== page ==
Michael’s Ristorante, Shunyi
Bruschetta and Iced Lemon Tea
Jonathan Watts in The Guardian offers an intriguing contrast to The Washington Post article about China investing in Hollywood when he posits that the PRC is much more interested in defeating it on the global stage. He quotes Xiang Yong of the Institute for Cultural Industries at Peking University:
“There’s a saying that Hollywood is the real foreign ministry of the US, which shows the importance of the movie industry.
From a cultural perspective, the promotion of the movie industry is an important way to strengthen the soft power of our country.”
We have made this point before, but it bears repeating. The Party and the government have three identical goals for each of the media and cultural sectors. In the case of film, they are:
- To construct a commercial cinema industry that dominates the domestic market for filmed entertainment, regardless of means of distribution.
- To then build China’s local film industry into a major generator of export dollars by creating motion pictures with international appeal and wide distribution.
- To generate soft power by using motion pictures to convey positive and appealing messages, images, and impressions about China, the Chinese people, and Chinese culture to international audiences.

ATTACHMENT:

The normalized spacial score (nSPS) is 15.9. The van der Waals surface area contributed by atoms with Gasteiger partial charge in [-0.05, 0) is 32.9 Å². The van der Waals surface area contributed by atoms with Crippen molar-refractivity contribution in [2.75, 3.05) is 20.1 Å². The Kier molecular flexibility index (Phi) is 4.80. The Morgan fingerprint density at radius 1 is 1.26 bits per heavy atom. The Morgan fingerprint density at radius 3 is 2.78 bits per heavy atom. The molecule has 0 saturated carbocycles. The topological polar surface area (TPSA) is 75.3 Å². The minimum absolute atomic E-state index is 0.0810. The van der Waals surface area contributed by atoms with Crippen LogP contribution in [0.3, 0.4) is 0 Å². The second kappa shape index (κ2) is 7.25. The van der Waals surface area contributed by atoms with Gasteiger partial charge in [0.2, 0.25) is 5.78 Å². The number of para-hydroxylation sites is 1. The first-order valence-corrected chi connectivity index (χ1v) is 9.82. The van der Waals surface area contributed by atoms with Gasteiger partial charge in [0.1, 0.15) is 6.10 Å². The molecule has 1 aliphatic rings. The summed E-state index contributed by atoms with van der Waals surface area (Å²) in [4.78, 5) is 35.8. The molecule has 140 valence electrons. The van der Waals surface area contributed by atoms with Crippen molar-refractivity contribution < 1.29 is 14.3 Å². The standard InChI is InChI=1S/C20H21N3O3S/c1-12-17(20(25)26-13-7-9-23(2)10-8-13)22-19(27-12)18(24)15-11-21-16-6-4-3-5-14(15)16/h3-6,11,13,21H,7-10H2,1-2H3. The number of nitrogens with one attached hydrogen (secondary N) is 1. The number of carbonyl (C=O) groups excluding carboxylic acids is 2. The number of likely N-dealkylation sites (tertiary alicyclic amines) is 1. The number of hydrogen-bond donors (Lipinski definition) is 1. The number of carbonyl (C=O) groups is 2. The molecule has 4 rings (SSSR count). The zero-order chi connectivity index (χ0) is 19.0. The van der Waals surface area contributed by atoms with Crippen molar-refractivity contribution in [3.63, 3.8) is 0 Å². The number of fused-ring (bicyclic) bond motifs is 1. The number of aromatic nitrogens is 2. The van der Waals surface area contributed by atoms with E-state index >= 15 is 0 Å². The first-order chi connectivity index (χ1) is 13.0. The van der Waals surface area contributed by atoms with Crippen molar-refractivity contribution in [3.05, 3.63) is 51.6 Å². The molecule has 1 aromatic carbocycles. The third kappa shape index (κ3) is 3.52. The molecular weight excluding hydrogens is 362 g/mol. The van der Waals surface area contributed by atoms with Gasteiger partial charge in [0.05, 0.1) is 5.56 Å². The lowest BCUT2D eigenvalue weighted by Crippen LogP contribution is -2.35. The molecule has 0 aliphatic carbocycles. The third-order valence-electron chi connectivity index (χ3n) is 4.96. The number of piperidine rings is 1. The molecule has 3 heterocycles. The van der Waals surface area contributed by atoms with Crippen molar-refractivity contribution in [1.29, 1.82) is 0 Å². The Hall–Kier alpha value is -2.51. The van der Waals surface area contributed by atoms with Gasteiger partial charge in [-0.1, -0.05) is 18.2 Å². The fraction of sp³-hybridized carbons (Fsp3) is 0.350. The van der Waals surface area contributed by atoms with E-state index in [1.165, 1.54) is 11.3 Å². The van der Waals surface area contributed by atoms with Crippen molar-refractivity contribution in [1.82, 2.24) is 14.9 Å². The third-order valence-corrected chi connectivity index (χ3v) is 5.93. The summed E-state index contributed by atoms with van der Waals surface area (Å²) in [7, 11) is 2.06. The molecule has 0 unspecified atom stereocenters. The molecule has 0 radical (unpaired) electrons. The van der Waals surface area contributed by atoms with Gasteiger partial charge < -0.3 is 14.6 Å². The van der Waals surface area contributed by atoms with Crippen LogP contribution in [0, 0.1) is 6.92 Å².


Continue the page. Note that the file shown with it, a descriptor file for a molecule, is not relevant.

Against this, the seemingly contradictory articles in the WaPo and the Guardian both make sense. Chinese filmmakers seek to build ties with Hollywood that can help make use of major U.S. motion pictures to convey positive images and impressions about China, to better learn the “mojo” that makes Hollywood America’s shadow foreign ministry, and then (hopefully) to duplicate that success as a global competitor to Hollywood.
Hollywood – and in this I mean the major studios – walks a fine line in dealing with China, not only in that it is potentially forging a competitor in Hollywood’s increasingly critical international markets, but also in that such chumminess could undermine the industry’s “American-ness” in the eyes of legislators in Washington and audiences across mainstream America.
If the hysteria after 9/11 demonstrated anything, it is that the spirit that birthed McCarthyism lies dormant in the American polity, awaiting only a crisis or catastrophe to wake it again. In an era of Tea Parties, Hollywood needs to move with care and caution as it engages filmmakers who operate at the whim of Zhongnanhai.
And if the past three decades in China have demonstrated anything, it is that western companies who have invested in China have been most successful at manufacturing their own competition. The Chinese government and its interlocutors like Xiang Yong have put Hollywood on notice that they are next.
Now, is anyone between Santa Monica and Burbank listening?